I’m not completely sure what has caused the problem that others have experienced, but I had great success with this sand. As one reviewer pointed out, it’s not “sand” per se, but a mixture that looks like sand and hardens like cement when cured. We have a 12’ x 4’ granite block walkway that was set straight in the dirt years before we purchased the home. We dug the blocks out, laid a base, and reset them; we had no choice but to leave a fairly large gap in-between the blocks, as that’s how they were laid out originally and there weren’t any spares laying around the yard. Now this is where I had to go a little off the stated directions; first, it says the maximum joint width is 1.5 inches, but we had a few joints that were closer to 2”. Second, forget using a leaf blower to clear off the sand after settling it into the pavers, because no matter how low the speed or how hard you try, you WILL end up blowing the sand out of the joints, so I just went with a small hand broom and brushed from one end of the walkway to the other. The granite blocks are about 4” thick, so that meant having to use multiple buckets of the sand and layering the applications. The first application was a little over 1” depth; I watered it in, let it cure, and then waited a few more days before putting the next layer down, repeated the process and applied the third layer, and the project was complete! What’s even better is that I tried this on some large and smaller cracks in the joints of our flagstone walkway, and it worked out great! The cracks are gone and the overall appearance of the walkway is much improved.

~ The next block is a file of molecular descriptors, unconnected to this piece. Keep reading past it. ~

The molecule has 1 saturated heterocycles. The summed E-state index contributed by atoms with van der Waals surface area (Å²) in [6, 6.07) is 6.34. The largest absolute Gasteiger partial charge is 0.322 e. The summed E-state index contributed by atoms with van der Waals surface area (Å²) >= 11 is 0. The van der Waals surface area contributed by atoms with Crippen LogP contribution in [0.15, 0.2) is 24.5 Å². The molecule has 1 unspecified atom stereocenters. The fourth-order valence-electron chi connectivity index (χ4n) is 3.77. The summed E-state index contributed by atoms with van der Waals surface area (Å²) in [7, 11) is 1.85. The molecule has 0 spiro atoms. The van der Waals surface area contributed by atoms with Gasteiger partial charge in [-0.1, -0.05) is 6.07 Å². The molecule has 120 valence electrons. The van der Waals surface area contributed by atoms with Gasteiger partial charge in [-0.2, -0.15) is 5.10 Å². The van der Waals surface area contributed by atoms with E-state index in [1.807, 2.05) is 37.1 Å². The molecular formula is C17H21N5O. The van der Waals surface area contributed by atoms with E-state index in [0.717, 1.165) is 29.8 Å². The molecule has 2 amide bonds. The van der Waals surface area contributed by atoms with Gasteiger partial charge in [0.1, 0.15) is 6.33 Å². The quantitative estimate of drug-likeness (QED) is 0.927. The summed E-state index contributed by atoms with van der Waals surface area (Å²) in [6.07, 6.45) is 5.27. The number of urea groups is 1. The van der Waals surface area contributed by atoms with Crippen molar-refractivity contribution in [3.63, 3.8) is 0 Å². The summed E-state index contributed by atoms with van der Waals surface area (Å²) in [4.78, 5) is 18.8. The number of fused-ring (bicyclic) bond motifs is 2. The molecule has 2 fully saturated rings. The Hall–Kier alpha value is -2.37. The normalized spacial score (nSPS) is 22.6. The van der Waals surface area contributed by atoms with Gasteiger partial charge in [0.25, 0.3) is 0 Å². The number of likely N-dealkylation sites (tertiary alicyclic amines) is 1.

Something to note is the instructions say to use a back-and-forth motion when spraying the sand with the hose nozzle’s “shower” setting – assuming you have a multi-function hose nozzle. I tried that initially, but found the setting knocked some of the sand out of the joints, so I used the “cone” setting and found it’s much more effective.
The only gripe I have is the inconsistency of color between buckets; the material from one bucket turned a sandstone color after being wet and cured, but another bucket was clearly more gray in color beforehand and dried a lighter shade (think North Carolina beach sand vs. Florida Gulf Coast beach sand, and you’ll understand what I mean). Luckily the lighter stuff was the top layer, so the end result didn’t affect the visible color consistency, but it’s something to be aware of if you need more than one bucket of the stuff.
Easy to Install, Multi Use